I am currently wearing a few black bruises. My bruises are part of the deal whilst racing scurrying from side to side on a leaning sea beast that waits for no crew member (particularly me) as it powers through the ocean, racing towards the finish line.

As the least competent crew member I am placed in the middle of the boat with the job of moving my body weight (perfect job) from side to side, whilst keeping my head connected to my shoulders and my feet untangled from the ropes. I cringe at the thought of what I look like as I move from port to starboard . Any grace I have demonstrated on a dance floor is absent as I lie head and bum down, inverted in anticipation, waiting for the boom to swing heavily across the boat. At this point my head is much closer to the water than my feet with the blood rushing down. My job is all about timing. Horrible if I miss-time the tack, I then have to drag my body up, over, under and through at an acute angle to get up to other side of the boat.

Hence I am wearing each bruise as a well earned badge, reminding me that I continue to be lucky that the Captain of Miss Conduct invites me back. Last week we lost a race by a mere two seconds. I am lucky, very lucky that I am not tossed overboard as the ultimate weight correction.

 

Same, Same But Different

I am quietly pleased that rather than being beaten, bruised and not happy, I am in fact in love with these hours on the water. Far more than I thought possible. Captain of our Miss, tells me that this type of sailing is different to cruising. Think Vegan and Carnivore at the same table ready to feast.

Good thing I am content wet and on a lean, considering I am about to give up many comforts for this adventure. Imagine getting off Miss Conduct and hating it…

Most important I am slowly learning. I would have appreciated a camera to capture the moment when the Captain at the helm is shouting at me to release the skirt from the rail and tangled sheet on the mast and I’m thinking what skirt?
What skirt you ask, why it’s the bottom of the jib sheet.

At times of high drama it pays to remember that ropes are sheets (not sails), and you must keep your feet out of the jib sheets. I wear a dramatic bruise gained whilst learning this lesson.

 

Racing Is Serious Business

Not understanding the road rules I find wonder in the other crew members, as they converge on a buoy calling out for space and ownership of the oceans path. Surprising also, is how serious a business this racing is. Strategy and planning are paramount to ensure success. Pre race start, which type of sail, is a critical question as the crew discuss the weather and which approach is most worthy to bring home victory. That each boat has several options for all types of sail for different weather conditions was a bewildering introduction to the mysteries of racing.

I was miffed to discover the course details are released only minutes before the race starting horn. Then I was even more surprised to see each critical turn of the race filmed to act as silencing evidence if needed for end of race disputes and disharmony. The other surprising aspect to racing is the start line to each race. This is when timekeeping and the right pre race maneuvers are a science all of its own. Each race Captain has a gameplan to be in the right place for the starting gun, yet this is no easy matter when you have over 100 various sized vessels all with similar ideas and approaches.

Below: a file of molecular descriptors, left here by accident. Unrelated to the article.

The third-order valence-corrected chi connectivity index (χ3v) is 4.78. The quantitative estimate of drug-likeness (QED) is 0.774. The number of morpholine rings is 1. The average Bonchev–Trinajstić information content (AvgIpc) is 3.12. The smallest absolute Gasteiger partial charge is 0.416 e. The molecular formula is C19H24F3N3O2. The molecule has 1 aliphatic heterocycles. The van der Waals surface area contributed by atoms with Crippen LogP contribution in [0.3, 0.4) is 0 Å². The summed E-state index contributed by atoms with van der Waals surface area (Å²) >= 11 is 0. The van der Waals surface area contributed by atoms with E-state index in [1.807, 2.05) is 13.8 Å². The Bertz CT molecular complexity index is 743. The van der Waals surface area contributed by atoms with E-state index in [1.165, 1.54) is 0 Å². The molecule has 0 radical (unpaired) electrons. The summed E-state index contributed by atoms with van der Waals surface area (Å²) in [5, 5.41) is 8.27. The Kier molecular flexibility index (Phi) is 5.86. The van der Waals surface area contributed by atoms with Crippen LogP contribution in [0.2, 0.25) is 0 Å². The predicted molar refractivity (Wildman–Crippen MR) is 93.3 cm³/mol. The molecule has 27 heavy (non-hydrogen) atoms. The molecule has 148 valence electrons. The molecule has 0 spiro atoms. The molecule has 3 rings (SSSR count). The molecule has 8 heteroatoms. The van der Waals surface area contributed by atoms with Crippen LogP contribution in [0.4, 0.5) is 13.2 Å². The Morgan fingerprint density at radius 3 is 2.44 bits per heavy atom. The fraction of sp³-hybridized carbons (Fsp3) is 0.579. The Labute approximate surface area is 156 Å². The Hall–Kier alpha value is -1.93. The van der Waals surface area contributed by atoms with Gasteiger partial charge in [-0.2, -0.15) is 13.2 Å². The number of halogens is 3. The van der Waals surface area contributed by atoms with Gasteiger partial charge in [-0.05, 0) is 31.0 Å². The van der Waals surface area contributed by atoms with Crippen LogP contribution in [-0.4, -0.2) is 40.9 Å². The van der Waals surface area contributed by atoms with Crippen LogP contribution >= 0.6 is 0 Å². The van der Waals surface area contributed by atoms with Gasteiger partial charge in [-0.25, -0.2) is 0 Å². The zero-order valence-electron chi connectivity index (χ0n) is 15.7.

It is a good thing that the other crew members of our boat all seem to have a science degree of some nature. Maybe understanding the math and science is the secret ingredient to sailing fast. Speed, however, is not reliant on the current skills of the latest crew member.

As I said racing is serious business.

 

I Am Impressed

Each time time I go, I am struck by the power and beauty to be had onboard. The ease of the wind pushing a 13 tonne boat forward is nothing short of impressive. The noise of the sail, ocean and wind are intoxicating. Watching the hull of our boat or competitors next to us glide in and out of the water is a little hypnotic (I note all this while I cling on for dear life). It is very exhilarating.

I the Miss have to say watching the crew pull down on the backstay to pull the mast in slightly to trim the sails is awe inspiring. All this while I watch and listen to my other Captain conduct the whole affair, instruct his crew on every aspect whilst watching the wind, sails and executing winning strategy. It is multi tasking worthy of any mother.

 

As Well As Skirts And Sheets There Are Socks

Putting up and down a spinnaker is an art all of it’s own. Risk vs Reward is the question. You need wind, plenty of it and behind you. You need crew to lift and put the pole out, bring down the jib and get that spinnaker up as quick as possible. Getting it down even quicker is smart business also. It’s this need for crew that makes the spinnaker my new best friend as I think it is because of this sail that I manage to have a place aboard twice weekly.

 

I have a new truth in my life – Sailing at speed is a beautiful thing.

Happy days

the Miss

 

PS Can you believe I the Miss am actually using sailing jargon of sorts. Chest out pleased, I might even make a true sailor one day.

 

 

 

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